A prevalence study done in Thailand shows that 13.6% of IBS patients infected with Blastocystis compared to 20% of normal patients found to be not statistically significant [20]. Another study done by Surangsrirat et al (2010) on the IBS patients infected with Blastocystis found to be not statistically significant which 10.0% and 16.7% were positive for in both control and IBS patients respectively [21]. However, in our current studies, we found that the results were statistically significant, 17% (6/35) of IBS patients were infected with Blastocystis compared to 5.5% (4/74) control patients. This present study is the first study in Southeast Asia to show that the results of associating Blastocystis to IBS were statistically significant. However, the prevalence of Blastocystis among IBS patients in our study was somewhat lower than previous published report. This may have been due to patient selection in our study, as all patients were undergoing colonoscopy, which is not commonly indicated in patients with IBS. Our present study also showed that PCR method used in colonic stool aspirate samples was more sensitive than direct microscopy, in vitro culture method and trichrome stain. Purgatives and rapid colonic transit prior to colonoscopy may have flushed all the parasites out providing an initial negative result for direct microscopy, in vitro culture technique and trichrome staining technique. Traces of DNA of Blastocystis were able to be detected by the PCR technique demonstrating that PCR could be a better method in detecting this parasite in IBS patients who were undergoing colonoscopy. This study suggest that IBS patients who are undergoing colonoscopy should be screened for this parasite by using PCR method in order for them to eradicate this parasite immediately if at all they are found to be positive for Blastocyostis. This present study support the earlier research done by Vinoth et al (2014) suggesting that colonic washout can be an advantage to detect the parasite as the samples are collected directly from the washout during colonoscopy due to the irregular shedding of Blastocystis [17]. However, the study done was confined on the prevalence and detecting techniques only.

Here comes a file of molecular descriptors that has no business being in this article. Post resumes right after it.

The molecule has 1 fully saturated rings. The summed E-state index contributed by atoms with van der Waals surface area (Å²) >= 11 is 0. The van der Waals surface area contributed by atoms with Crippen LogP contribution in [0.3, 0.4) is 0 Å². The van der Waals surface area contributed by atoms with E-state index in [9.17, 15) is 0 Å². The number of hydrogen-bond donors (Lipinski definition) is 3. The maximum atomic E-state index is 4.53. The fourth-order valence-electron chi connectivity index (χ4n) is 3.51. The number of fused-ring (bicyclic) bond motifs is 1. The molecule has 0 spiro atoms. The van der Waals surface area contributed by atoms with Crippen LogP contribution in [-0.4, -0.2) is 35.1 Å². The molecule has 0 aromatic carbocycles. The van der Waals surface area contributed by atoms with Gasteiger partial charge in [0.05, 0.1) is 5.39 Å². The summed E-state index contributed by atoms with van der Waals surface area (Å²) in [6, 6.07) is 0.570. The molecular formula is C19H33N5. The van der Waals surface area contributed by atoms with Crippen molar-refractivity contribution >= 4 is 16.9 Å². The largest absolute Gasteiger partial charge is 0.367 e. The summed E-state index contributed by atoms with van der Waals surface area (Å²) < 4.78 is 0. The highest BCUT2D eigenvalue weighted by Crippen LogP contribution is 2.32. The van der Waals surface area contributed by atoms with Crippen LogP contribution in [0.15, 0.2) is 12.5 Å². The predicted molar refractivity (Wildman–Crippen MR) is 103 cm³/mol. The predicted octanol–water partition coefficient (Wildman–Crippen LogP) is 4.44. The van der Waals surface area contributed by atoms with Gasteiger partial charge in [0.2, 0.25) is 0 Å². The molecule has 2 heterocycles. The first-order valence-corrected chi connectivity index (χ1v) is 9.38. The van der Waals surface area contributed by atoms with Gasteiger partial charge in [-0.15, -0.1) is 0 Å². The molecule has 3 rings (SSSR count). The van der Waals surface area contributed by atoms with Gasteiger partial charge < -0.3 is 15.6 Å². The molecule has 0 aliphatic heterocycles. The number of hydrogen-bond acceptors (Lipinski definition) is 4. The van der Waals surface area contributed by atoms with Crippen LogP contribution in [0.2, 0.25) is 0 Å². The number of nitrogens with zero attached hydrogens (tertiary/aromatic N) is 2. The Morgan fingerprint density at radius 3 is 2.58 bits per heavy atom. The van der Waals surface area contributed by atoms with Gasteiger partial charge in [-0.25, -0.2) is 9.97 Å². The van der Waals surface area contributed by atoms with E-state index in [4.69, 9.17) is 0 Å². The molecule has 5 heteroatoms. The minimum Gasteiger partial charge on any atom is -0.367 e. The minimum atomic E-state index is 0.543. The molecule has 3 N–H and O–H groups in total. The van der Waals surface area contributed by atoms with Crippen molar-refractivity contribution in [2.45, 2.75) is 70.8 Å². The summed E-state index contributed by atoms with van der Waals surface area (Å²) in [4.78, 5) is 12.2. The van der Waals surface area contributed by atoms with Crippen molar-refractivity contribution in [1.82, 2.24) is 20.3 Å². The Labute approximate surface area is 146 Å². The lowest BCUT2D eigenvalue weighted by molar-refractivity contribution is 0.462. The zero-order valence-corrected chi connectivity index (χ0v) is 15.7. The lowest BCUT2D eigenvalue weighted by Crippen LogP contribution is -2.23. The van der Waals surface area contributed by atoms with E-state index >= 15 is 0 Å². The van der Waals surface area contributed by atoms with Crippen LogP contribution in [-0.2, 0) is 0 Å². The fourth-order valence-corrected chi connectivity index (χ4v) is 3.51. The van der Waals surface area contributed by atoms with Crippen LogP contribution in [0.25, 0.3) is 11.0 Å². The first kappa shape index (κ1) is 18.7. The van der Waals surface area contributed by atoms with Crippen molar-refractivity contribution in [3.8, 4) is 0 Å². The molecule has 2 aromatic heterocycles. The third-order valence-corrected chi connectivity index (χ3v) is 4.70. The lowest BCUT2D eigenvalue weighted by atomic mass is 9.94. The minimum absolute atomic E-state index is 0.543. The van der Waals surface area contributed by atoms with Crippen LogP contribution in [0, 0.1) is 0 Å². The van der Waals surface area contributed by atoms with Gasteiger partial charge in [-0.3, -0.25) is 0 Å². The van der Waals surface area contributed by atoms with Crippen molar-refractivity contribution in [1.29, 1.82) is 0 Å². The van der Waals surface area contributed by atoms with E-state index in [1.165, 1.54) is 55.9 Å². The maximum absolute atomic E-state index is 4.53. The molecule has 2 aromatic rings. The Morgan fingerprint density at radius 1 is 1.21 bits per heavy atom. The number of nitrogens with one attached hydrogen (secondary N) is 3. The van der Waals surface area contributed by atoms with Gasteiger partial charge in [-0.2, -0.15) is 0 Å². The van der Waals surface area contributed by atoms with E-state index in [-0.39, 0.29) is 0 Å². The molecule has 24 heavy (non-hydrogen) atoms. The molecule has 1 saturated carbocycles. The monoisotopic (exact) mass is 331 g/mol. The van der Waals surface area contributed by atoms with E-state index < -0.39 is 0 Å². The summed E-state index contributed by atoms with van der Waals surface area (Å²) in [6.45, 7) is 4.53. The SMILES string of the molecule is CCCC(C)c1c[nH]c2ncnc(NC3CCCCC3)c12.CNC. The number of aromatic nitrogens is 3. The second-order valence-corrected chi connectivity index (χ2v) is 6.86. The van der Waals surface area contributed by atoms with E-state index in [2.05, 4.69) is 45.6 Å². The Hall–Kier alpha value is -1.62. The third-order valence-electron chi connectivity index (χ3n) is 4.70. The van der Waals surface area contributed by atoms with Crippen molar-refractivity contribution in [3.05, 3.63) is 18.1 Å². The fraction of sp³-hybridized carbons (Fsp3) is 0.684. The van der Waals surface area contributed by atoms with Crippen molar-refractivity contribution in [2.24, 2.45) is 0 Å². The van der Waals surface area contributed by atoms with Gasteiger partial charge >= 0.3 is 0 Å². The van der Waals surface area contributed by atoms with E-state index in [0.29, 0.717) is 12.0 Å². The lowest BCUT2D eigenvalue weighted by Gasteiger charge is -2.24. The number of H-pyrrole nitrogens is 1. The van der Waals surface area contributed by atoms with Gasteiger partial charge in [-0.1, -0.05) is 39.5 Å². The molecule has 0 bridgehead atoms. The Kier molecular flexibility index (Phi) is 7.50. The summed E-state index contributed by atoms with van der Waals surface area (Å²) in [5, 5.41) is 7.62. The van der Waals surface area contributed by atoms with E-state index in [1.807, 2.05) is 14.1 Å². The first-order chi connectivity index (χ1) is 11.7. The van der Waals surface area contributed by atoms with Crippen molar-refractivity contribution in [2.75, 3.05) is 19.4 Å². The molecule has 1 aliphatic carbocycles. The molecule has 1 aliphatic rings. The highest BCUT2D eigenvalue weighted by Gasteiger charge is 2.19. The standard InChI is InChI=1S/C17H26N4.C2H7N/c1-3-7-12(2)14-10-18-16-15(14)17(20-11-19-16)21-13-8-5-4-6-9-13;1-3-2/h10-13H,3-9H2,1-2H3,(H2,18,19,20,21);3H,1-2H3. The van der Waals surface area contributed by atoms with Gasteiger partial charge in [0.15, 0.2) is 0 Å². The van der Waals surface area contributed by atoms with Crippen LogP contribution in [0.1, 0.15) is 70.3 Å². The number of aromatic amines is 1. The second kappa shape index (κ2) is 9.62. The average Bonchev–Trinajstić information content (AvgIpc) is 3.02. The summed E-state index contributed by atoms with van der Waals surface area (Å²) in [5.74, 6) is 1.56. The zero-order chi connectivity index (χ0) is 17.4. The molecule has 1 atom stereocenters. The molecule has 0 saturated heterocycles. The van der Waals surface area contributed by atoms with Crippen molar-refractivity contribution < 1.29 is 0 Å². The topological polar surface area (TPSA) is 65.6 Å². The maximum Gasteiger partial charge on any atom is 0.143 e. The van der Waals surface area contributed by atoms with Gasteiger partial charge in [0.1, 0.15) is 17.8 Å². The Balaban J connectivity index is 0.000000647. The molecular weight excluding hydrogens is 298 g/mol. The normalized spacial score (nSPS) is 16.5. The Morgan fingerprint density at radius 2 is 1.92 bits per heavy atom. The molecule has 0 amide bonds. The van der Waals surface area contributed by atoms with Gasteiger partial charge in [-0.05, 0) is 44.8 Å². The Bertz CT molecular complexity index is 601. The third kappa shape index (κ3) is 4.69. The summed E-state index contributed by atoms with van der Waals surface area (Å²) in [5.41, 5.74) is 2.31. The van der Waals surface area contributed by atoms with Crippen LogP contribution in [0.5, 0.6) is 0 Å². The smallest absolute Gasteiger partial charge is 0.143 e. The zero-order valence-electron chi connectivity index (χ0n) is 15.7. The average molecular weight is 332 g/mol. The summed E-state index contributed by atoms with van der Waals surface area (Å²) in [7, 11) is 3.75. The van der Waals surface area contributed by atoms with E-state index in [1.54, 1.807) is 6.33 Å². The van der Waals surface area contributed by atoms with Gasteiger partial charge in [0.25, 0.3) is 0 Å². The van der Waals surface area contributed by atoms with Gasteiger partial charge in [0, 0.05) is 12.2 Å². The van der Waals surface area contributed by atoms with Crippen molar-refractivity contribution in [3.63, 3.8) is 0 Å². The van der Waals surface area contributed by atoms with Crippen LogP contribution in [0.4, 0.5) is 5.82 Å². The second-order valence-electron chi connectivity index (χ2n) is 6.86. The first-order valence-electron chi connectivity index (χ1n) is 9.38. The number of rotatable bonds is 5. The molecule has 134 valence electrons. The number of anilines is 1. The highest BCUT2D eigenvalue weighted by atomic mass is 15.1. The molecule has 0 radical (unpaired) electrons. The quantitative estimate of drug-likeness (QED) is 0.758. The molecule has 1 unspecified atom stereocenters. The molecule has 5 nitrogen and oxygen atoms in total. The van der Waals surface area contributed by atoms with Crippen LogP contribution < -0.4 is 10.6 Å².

The pathogenicity of Blastocystis is still debatable due to its existence in both asymptomatic individuals and symptomatic patients [22, 23]. Hence, in this study, it is pertinent to look into the immune system of the non-IBS patients, IBS patients and both normal and IBS patients infected with Blastocystis.